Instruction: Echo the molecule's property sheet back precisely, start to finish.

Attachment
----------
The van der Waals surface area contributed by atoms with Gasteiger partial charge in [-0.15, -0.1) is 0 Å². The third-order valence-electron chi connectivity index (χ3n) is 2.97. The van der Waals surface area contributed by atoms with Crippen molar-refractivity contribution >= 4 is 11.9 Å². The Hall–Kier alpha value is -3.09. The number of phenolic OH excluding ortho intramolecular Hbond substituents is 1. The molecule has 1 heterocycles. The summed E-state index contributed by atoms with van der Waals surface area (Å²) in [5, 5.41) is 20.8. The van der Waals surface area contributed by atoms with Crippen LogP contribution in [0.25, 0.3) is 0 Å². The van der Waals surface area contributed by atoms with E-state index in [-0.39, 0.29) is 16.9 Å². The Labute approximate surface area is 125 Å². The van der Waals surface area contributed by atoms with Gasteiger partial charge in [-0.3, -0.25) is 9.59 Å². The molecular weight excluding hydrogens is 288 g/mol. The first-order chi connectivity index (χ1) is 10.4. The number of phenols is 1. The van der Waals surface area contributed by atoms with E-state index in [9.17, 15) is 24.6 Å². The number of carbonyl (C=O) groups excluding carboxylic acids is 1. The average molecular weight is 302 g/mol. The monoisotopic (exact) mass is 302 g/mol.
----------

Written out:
The van der Waals surface area contributed by atoms with Gasteiger partial charge in [-0.15, -0.1) is 0 Å². The third-order valence-electron chi connectivity index (χ3n) is 2.97. The van der Waals surface area contributed by atoms with Crippen molar-refractivity contribution >= 4 is 11.9 Å². The Hall–Kier alpha value is -3.09. The number of phenolic OH excluding ortho intramolecular Hbond substituents is 1. The molecule has 1 heterocycles. The summed E-state index contributed by atoms with van der Waals surface area (Å²) in [5, 5.41) is 20.8. The van der Waals surface area contributed by atoms with Crippen LogP contribution in [0.25, 0.3) is 0 Å². The van der Waals surface area contributed by atoms with E-state index in [-0.39, 0.29) is 16.9 Å². The Labute approximate surface area is 125 Å². The van der Waals surface area contributed by atoms with Gasteiger partial charge in [-0.3, -0.25) is 9.59 Å². The molecular weight excluding hydrogens is 288 g/mol. The first-order chi connectivity index (χ1) is 10.4. The number of phenols is 1. The van der Waals surface area contributed by atoms with E-state index in [9.17, 15) is 24.6 Å². The number of carbonyl (C=O) groups excluding carboxylic acids is 1. The average molecular weight is 302 g/mol. The monoisotopic (exact) mass is 302 g/mol.